authoritative figures in their land. Indigenous Fijians, and indeed all other ethnic groups in
Fiji, are no longer overtly oppressed or criminally repressed by colonialism. Many of them
now occupy positions of authority and power in decolonised sites. The thesis, in utilising
the voice(s) presented by those informants who have the potential to influence the life
trajectories of many people, speaks from an authoritative position. It also speaks from an
authoritative position in another respect. A Western education, especially for a PhD
qualification, is perceived as something to strive for in decolonised states. As such, this
thesis can therefore be viewed, also, as having its origins in an authoritative speaking
position. And because I am an Indigenous Fijian writing about matters that concern
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Indigenous Fijians, there is some sort of legitimacy that is associated with this, especially
when the thesis takes on board the views of the informants who in their own right occupy
positions of authority and power in Fiji, speakers and voices who are no longer colonial
subalterns.
Drawing particularly on Kirin Narayan's notion of an "enactment of hybridity", I
now critique the seemingly 'Western' preoccupation with rigid academic analysis and argue
that the thesis is legitimate in placing an important value on narratives. Narayan (1993;
681) would like to see the current rigid dichotomy between analysis (with an emphasis on
theoretical frameworks and generalised statements) and narrative ( with the emphasis on
vivid particulars) dismantled. The crucial point she makes is that the two categories can be
utilised quite effectively in a scholarly text and that narratives should be recognised as
playing an important role in academic writing. Arguing that "any writing represents an
enactment of some sort of theory", she goes on to define hybridity as the "dual identity"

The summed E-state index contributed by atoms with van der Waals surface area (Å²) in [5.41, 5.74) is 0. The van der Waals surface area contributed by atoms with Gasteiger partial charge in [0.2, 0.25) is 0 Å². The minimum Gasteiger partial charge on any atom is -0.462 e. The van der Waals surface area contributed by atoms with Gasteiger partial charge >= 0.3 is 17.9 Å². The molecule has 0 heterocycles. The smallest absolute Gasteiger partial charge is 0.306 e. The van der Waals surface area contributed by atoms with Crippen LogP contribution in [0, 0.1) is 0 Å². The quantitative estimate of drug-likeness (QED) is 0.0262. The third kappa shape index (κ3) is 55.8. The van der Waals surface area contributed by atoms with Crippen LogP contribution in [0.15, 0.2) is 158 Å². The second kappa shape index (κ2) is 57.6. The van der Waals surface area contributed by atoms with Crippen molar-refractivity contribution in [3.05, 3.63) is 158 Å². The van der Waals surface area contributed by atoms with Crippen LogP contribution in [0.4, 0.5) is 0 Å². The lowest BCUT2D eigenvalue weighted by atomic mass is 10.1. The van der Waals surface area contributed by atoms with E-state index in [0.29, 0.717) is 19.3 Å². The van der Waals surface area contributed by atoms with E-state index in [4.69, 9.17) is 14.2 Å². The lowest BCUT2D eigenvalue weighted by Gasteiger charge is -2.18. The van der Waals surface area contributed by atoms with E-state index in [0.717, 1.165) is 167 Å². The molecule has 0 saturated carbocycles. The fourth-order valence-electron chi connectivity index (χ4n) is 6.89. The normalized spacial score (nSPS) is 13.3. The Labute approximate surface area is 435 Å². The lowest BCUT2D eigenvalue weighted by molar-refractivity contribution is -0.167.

that researchers carry with them where they "are all incipiently bi- (or multi) cultural" as
they "belong to worlds both personal and professional". She strongly cautions that
"Whether we are disempowered or empowered by prevailing power relations, we must all
take responsibility for how our personal locations feed not just into our fieldwork
interactions but also our scholarly texts" (Narayan, 1993: 681), I argue that this thesis, this
scholarly text, has allowed people, not "theoretical puppets" in Narayan's words, to
populate this text, to speak out. For instance, teachers have spoken in the thesis. In
particular, Indigenous Fijian female voices have spoken and their words articulated. Just as
importantly, the voices of a range of people of different ethnicities and cultural
backgrounds have spoken on issues that are not openly debated in Fiji. And, of course, my
narrative of the narratives of the informants would otherwise not be heard outside of this
artefact of thesis production.
Not only are narratives "transparent representations of what actually happened" but
they are also "told for particular purposes, from particular points of view". This makes
narratives "incipiently analytical, enacting theory" (Narayan, 1993: 681). And as Narayan
puts it, narrative and analysis need not be viewed as opposites but "are contiguous, with a
border open even to the most full-scale of crossovers (Narayan, 1993: 682). I argue that
this thesis is enacting hybridity, that is, it is both analytical and is enacting theory. By
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providing voice therefore to the Indigenous Fijian informants in the study to speak out, and
by now drawing on Spivak's notion of strategic essentialism, the authoritative voice(s)
(re)presented in this thesis offers potential to enact theory. As Narayan (1993: 682) notes,